The writer knows of a condominium community where directors only identify themselves at the Annual General Meeting (AGM) if they are seeking re-election that particular year. That is, every director who is not up for re-election at any given AGM does not sit at the head table at the yearly owners’ meeting or otherwise draw attention to themselves; they either hide as just another face in the crowd or skip out on the meeting altogether.

Why? Because while the directors serving this community enjoy their role, they do not enjoy what they view as the “baggage” that comes with it.

This community happens to have a history of residents crossing what their directors’ view as the line when it comes to interactions with the board — perhaps a failure to appreciate that the directors are fellow residents, too. As a result, the board tries to exist in the community without being easily identified to avoid receiving unsolicited knocks on their door or being interrupted as they walk the dog or return home with their groceries.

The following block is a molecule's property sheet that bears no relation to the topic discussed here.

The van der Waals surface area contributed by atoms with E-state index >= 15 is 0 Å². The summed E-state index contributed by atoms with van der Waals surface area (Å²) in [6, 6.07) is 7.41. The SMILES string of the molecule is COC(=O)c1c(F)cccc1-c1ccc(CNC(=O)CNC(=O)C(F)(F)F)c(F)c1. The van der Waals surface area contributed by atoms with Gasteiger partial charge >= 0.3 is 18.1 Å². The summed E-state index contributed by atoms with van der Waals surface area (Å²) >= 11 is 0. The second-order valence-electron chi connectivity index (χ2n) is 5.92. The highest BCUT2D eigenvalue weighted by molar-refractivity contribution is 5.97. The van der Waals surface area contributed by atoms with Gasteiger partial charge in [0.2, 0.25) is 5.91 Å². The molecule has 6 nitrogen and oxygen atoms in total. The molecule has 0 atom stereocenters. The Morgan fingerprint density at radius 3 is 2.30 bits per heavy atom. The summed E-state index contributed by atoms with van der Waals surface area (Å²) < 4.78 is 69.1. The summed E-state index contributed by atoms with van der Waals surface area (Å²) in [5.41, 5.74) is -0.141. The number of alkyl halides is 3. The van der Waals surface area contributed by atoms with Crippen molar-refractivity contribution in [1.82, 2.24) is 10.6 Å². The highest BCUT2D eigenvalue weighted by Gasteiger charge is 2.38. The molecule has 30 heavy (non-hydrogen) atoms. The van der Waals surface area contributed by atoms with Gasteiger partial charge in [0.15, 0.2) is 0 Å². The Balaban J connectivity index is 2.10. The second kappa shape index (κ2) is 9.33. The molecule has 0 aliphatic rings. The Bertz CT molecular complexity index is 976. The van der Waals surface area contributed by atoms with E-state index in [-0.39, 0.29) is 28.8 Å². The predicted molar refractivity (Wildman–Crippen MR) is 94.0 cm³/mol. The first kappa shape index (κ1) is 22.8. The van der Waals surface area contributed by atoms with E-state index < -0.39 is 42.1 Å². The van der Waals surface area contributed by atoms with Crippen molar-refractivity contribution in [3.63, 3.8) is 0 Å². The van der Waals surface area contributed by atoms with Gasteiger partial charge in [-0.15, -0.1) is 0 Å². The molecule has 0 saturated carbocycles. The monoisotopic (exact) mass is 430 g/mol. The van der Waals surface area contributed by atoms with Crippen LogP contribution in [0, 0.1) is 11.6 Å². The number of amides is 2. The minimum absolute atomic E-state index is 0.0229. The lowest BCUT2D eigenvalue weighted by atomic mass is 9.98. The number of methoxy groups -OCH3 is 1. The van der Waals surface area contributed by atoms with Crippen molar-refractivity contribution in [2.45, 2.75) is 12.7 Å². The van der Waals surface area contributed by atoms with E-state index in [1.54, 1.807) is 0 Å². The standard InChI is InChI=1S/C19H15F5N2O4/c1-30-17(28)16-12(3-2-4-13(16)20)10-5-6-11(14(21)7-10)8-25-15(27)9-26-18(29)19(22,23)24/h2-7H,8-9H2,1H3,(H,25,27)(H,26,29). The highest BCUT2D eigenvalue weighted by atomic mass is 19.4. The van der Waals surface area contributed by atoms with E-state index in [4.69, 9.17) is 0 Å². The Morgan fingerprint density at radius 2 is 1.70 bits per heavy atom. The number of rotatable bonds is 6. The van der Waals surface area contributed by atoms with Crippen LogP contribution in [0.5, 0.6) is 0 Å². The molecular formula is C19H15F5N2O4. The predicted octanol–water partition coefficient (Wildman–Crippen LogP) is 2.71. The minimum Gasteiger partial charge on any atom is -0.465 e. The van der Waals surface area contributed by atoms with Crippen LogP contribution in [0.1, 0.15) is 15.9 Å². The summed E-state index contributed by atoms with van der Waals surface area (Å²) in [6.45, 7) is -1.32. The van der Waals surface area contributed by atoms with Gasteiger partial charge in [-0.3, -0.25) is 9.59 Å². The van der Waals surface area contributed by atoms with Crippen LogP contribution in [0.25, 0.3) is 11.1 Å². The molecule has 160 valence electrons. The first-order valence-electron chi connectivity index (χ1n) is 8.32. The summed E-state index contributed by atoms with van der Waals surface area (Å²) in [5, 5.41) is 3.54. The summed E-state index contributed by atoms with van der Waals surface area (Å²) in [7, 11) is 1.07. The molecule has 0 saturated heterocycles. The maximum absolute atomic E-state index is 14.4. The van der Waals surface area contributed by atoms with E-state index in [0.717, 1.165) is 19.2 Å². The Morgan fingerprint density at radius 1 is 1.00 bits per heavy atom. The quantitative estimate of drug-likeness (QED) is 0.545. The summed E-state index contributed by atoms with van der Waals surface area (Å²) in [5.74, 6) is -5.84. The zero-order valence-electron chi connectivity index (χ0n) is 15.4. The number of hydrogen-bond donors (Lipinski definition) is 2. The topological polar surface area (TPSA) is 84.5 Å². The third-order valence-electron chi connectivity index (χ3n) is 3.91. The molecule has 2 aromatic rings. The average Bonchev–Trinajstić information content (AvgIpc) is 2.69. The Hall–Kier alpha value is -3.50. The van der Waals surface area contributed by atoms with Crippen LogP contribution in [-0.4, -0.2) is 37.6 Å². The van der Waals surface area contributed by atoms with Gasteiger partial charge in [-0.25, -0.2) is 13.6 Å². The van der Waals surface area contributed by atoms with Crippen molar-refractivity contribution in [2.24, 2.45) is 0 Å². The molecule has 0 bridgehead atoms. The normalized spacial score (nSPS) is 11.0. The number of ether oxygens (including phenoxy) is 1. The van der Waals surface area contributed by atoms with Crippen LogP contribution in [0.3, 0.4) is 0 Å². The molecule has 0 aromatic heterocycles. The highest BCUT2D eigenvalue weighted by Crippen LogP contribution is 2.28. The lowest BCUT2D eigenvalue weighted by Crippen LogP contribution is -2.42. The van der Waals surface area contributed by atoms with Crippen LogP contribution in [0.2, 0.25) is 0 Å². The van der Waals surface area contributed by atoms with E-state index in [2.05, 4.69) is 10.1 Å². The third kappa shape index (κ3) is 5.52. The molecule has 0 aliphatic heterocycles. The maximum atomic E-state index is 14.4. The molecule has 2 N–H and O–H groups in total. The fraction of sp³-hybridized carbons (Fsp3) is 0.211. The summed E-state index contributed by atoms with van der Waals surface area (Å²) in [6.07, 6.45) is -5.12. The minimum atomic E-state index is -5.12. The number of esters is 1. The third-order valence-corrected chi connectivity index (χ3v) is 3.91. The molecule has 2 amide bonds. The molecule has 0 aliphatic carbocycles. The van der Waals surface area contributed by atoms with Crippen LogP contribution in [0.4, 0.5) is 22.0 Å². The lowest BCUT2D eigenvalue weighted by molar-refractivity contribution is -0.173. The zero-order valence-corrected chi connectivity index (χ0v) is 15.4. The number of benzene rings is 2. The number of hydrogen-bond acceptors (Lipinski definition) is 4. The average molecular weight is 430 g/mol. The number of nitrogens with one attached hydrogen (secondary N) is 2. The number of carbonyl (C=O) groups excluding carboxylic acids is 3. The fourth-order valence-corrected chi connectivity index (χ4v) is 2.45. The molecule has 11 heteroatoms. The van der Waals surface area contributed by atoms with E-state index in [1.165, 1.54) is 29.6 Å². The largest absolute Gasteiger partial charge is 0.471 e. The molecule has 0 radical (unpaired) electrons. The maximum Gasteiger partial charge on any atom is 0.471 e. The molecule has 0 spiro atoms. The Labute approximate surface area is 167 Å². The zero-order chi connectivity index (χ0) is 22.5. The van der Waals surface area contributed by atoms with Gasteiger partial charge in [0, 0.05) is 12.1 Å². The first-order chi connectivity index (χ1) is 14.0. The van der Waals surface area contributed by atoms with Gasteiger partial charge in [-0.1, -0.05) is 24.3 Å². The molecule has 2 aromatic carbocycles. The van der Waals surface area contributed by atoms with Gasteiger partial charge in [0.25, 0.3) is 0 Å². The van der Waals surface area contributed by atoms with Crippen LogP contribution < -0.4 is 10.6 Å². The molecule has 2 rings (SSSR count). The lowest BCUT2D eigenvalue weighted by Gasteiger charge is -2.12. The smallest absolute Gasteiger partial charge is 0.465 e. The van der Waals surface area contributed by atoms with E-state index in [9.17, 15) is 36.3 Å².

Is it worth it?

The positives that come with fostering community within a condominium community would seem useful to virtually every condominium. However, it may be important to recognize that no two condominium communities are the same.

The success rate of attempts to foster community can vary, as can the degree of impact of the potential positive and negative consequences of doing so. Committed condominium directors should certainly consider the benefits of fostering community at their own condominiums and how best to structure the effort to accomplish the desired result.

At the very least, opportunities may exist to minimize or re-direct some of the potential negative consequences, such as by setting boundaries with residents. This is particularly the case in view of some of the opportunities this presents in better managing the conflict that will inevitably arise from time to time in the condominium context.

Marc Bhalla holds the Chartered Mediator (C.Med) designation of the ADR Institute of Canada, the nation’s most senior designation available to practising mediators. Marc leads the team, manages and serves as the 2nd Vice President of the Toronto & Area Chapter of the Canadian Condominium Institute.